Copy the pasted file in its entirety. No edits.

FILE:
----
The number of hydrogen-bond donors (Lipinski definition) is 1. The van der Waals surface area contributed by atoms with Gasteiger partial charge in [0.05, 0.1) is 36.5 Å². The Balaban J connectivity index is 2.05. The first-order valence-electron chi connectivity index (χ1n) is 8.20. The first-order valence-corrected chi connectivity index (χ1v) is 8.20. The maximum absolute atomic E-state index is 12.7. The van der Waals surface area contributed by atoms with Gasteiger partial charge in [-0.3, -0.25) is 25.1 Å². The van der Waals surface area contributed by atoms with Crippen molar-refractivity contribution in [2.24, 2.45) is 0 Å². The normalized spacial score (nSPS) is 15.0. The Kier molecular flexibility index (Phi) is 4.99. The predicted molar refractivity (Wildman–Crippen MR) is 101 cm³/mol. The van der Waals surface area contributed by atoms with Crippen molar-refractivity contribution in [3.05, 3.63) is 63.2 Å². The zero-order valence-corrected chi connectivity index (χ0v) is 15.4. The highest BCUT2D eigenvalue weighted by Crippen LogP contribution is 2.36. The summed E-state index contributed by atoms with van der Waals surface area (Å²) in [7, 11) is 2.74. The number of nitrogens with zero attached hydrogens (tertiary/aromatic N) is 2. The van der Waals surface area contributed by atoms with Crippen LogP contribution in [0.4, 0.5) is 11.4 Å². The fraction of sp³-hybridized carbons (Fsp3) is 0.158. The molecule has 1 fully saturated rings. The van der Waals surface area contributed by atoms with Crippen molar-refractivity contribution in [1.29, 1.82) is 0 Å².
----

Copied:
The number of hydrogen-bond donors (Lipinski definition) is 1. The van der Waals surface area contributed by atoms with Gasteiger partial charge in [0.05, 0.1) is 36.5 Å². The Balaban J connectivity index is 2.05. The first-order valence-electron chi connectivity index (χ1n) is 8.20. The first-order valence-corrected chi connectivity index (χ1v) is 8.20. The maximum absolute atomic E-state index is 12.7. The van der Waals surface area contributed by atoms with Gasteiger partial charge in [-0.3, -0.25) is 25.1 Å². The van der Waals surface area contributed by atoms with Crippen molar-refractivity contribution in [2.24, 2.45) is 0 Å². The normalized spacial score (nSPS) is 15.0. The Kier molecular flexibility index (Phi) is 4.99. The predicted molar refractivity (Wildman–Crippen MR) is 101 cm³/mol. The van der Waals surface area contributed by atoms with Crippen molar-refractivity contribution in [3.05, 3.63) is 63.2 Å². The zero-order valence-corrected chi connectivity index (χ0v) is 15.4. The highest BCUT2D eigenvalue weighted by Crippen LogP contribution is 2.36. The summed E-state index contributed by atoms with van der Waals surface area (Å²) in [7, 11) is 2.74. The number of nitrogens with zero attached hydrogens (tertiary/aromatic N) is 2. The van der Waals surface area contributed by atoms with Crippen LogP contribution in [0.4, 0.5) is 11.4 Å². The fraction of sp³-hybridized carbons (Fsp3) is 0.158. The molecule has 1 fully saturated rings. The van der Waals surface area contributed by atoms with Crippen molar-refractivity contribution in [1.29, 1.82) is 0 Å².